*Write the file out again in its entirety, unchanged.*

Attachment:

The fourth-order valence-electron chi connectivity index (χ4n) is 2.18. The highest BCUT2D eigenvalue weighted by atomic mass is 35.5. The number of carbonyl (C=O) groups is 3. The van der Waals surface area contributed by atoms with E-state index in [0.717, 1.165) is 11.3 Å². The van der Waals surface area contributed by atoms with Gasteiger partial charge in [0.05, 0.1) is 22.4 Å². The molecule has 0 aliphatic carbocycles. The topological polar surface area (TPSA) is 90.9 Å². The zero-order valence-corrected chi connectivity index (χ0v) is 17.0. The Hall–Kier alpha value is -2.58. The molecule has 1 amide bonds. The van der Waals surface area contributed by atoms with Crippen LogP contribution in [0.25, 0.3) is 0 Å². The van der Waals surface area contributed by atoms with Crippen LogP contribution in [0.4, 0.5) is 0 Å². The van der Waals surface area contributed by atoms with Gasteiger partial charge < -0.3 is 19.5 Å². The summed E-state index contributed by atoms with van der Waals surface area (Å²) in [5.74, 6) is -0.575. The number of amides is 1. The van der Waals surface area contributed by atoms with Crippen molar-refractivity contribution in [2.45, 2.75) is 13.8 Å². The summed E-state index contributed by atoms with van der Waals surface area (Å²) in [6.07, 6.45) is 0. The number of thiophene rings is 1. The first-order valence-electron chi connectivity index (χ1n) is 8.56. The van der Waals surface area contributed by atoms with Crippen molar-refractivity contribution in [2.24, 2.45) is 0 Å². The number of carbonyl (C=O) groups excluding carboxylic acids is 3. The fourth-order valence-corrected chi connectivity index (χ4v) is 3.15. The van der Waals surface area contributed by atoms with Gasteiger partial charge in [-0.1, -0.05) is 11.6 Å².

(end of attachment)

The fourth-order valence-electron chi connectivity index (χ4n) is 2.18. The highest BCUT2D eigenvalue weighted by atomic mass is 35.5. The number of carbonyl (C=O) groups is 3. The van der Waals surface area contributed by atoms with E-state index in [0.717, 1.165) is 11.3 Å². The van der Waals surface area contributed by atoms with Gasteiger partial charge in [0.05, 0.1) is 22.4 Å². The molecule has 0 aliphatic carbocycles. The topological polar surface area (TPSA) is 90.9 Å². The zero-order valence-corrected chi connectivity index (χ0v) is 17.0. The Hall–Kier alpha value is -2.58. The molecule has 1 amide bonds. The van der Waals surface area contributed by atoms with Crippen LogP contribution in [0.25, 0.3) is 0 Å². The van der Waals surface area contributed by atoms with Crippen LogP contribution in [0.4, 0.5) is 0 Å². The van der Waals surface area contributed by atoms with Gasteiger partial charge < -0.3 is 19.5 Å². The summed E-state index contributed by atoms with van der Waals surface area (Å²) in [5.74, 6) is -0.575. The number of amides is 1. The van der Waals surface area contributed by atoms with Crippen molar-refractivity contribution in [2.45, 2.75) is 13.8 Å². The summed E-state index contributed by atoms with van der Waals surface area (Å²) in [6.07, 6.45) is 0. The number of thiophene rings is 1. The first-order valence-electron chi connectivity index (χ1n) is 8.56. The van der Waals surface area contributed by atoms with Crippen molar-refractivity contribution in [2.24, 2.45) is 0 Å². The number of carbonyl (C=O) groups excluding carboxylic acids is 3. The fourth-order valence-corrected chi connectivity index (χ4v) is 3.15. The van der Waals surface area contributed by atoms with Gasteiger partial charge in [-0.1, -0.05) is 11.6 Å².